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Sometimes, the count of flags and suggested edits is shown at the top menu. However, this only happens when their individual count is ≥ 3, if I'm not mistaken.

Why is this?

Super User, for example, has a very small edit and flag queue. The queues hardly ever reach a size of 3 or more. This means that I, as a "normal" 10k user, will see this notification maybe every few weeks, even when there are edits to review or flags to agree/disagree with. On Stack Overflow, for example, this queue is probably much larger and constantly visible.

I like to review stuff as soon as it pops up, but I don't always want to go to /tools to check this. The small size of the queue in comparison to Stack Overflow, for example, would justify lowering the barrier for showing it, even when there's only one suggested edit or flag pending.

Therefore: Can we see suggested edit and flag counts before there are more than three of them?

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Both queues are visible at >0 for mods. Not sure why it's different for 10k users. –  Kevin Vermeer Nov 1 '11 at 12:39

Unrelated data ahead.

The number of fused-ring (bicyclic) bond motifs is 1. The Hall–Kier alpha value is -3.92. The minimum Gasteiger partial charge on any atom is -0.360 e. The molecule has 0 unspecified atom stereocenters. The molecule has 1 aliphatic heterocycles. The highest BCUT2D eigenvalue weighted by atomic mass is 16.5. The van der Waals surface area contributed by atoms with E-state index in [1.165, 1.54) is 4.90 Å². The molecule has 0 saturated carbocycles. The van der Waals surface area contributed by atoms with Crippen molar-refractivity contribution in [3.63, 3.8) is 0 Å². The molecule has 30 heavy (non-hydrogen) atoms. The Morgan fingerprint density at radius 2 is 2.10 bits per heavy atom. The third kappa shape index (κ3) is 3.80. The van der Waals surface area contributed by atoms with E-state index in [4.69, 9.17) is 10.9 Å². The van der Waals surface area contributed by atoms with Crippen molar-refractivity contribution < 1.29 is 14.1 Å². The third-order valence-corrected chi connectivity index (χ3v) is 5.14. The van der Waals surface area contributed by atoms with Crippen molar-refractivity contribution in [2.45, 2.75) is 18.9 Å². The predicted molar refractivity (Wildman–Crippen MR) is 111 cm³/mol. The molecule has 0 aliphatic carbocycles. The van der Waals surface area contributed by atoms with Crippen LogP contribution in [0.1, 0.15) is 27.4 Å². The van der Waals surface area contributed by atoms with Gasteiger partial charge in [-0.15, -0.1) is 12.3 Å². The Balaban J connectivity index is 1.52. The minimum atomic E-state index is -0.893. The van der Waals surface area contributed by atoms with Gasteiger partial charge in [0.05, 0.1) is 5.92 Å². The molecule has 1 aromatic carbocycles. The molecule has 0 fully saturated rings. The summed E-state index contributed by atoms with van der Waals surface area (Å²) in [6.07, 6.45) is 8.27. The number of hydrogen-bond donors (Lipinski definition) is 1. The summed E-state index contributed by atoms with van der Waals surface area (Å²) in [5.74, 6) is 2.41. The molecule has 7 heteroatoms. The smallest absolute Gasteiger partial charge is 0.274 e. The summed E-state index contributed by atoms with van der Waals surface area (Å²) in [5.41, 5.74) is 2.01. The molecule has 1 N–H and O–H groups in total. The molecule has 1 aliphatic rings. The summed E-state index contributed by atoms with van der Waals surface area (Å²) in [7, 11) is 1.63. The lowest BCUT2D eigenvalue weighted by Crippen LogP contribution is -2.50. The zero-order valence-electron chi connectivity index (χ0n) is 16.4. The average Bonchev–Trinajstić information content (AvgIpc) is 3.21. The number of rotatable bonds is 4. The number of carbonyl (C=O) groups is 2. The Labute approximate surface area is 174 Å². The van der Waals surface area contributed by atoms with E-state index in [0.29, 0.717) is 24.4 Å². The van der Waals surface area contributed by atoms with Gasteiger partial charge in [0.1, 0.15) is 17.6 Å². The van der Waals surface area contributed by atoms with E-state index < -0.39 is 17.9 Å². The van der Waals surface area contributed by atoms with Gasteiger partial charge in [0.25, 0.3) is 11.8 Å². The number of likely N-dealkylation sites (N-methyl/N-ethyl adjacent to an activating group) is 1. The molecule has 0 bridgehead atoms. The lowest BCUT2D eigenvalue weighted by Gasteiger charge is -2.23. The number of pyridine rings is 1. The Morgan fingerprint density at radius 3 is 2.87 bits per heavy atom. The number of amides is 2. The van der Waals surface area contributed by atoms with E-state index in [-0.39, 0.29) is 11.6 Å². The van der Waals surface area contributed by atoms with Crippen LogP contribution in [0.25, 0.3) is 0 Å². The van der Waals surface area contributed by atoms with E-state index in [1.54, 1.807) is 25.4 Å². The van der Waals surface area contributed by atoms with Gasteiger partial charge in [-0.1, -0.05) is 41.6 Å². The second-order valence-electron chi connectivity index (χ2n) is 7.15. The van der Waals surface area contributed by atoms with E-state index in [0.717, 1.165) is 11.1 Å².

@KevinVermeer That's exactly my point. I don't even understand why it is, but they should show it. –  slhck Nov 1 '11 at 12:41
    
On the topic of "liking to review" ... there is a big pile of unreviewed stuff at: superuser.com/review –  waffles Nov 2 '11 at 1:07

1 Answer 1

I don't really care one way or the other about showing flag counts earlier. Most sites have small flag queues and are able to clear them in a reasonable amount of time, so I suspect the only thing showing flags earlier would be effective at doing is giving high rep users free flag weight.

But in terms of showing suggested edits earlier, one issue for sites that are not Stack Overflow is that the front page—the site's advertisement to the world—doesn't change all that often over the course of the day. You'll get a mix of new questions, older questions that haven't been resolved yet, and a sprinkling of questions risen from the dead by people who finally found that awesome answer to that niche question.